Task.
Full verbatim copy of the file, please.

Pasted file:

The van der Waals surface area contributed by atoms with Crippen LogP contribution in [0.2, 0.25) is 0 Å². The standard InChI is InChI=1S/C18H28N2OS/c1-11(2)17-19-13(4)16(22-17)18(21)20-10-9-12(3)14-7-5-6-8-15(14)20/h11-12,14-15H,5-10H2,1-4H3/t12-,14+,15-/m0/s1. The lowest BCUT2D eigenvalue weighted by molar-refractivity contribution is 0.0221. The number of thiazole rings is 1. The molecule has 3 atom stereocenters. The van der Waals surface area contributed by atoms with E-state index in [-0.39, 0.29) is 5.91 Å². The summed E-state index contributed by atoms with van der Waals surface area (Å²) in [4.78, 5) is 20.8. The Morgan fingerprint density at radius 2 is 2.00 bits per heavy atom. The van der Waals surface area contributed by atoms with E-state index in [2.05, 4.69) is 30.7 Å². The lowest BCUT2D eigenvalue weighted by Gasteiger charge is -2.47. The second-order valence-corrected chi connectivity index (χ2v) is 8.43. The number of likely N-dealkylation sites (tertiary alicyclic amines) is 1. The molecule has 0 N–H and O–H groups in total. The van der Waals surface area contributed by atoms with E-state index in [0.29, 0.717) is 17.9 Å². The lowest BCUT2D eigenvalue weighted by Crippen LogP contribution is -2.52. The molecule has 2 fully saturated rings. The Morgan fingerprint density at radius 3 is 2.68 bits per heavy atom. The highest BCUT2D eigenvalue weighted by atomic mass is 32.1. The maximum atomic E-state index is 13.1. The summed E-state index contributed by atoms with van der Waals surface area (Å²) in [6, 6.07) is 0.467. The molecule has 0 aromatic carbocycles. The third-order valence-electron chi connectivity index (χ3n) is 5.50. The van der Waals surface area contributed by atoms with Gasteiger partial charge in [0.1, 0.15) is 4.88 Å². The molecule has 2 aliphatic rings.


The van der Waals surface area contributed by atoms with Crippen LogP contribution in [0.2, 0.25) is 0 Å². The standard InChI is InChI=1S/C18H28N2OS/c1-11(2)17-19-13(4)16(22-17)18(21)20-10-9-12(3)14-7-5-6-8-15(14)20/h11-12,14-15H,5-10H2,1-4H3/t12-,14+,15-/m0/s1. The lowest BCUT2D eigenvalue weighted by molar-refractivity contribution is 0.0221. The number of thiazole rings is 1. The molecule has 3 atom stereocenters. The van der Waals surface area contributed by atoms with E-state index in [-0.39, 0.29) is 5.91 Å². The summed E-state index contributed by atoms with van der Waals surface area (Å²) in [4.78, 5) is 20.8. The Morgan fingerprint density at radius 2 is 2.00 bits per heavy atom. The van der Waals surface area contributed by atoms with E-state index in [2.05, 4.69) is 30.7 Å². The lowest BCUT2D eigenvalue weighted by Gasteiger charge is -2.47. The second-order valence-corrected chi connectivity index (χ2v) is 8.43. The number of likely N-dealkylation sites (tertiary alicyclic amines) is 1. The molecule has 0 N–H and O–H groups in total. The van der Waals surface area contributed by atoms with E-state index in [0.29, 0.717) is 17.9 Å². The lowest BCUT2D eigenvalue weighted by Crippen LogP contribution is -2.52. The molecule has 2 fully saturated rings. The Morgan fingerprint density at radius 3 is 2.68 bits per heavy atom. The highest BCUT2D eigenvalue weighted by atomic mass is 32.1. The maximum atomic E-state index is 13.1. The summed E-state index contributed by atoms with van der Waals surface area (Å²) in [6, 6.07) is 0.467. The molecule has 0 aromatic carbocycles. The third-order valence-electron chi connectivity index (χ3n) is 5.50. The van der Waals surface area contributed by atoms with Gasteiger partial charge in [0.1, 0.15) is 4.88 Å². The molecule has 2 aliphatic rings.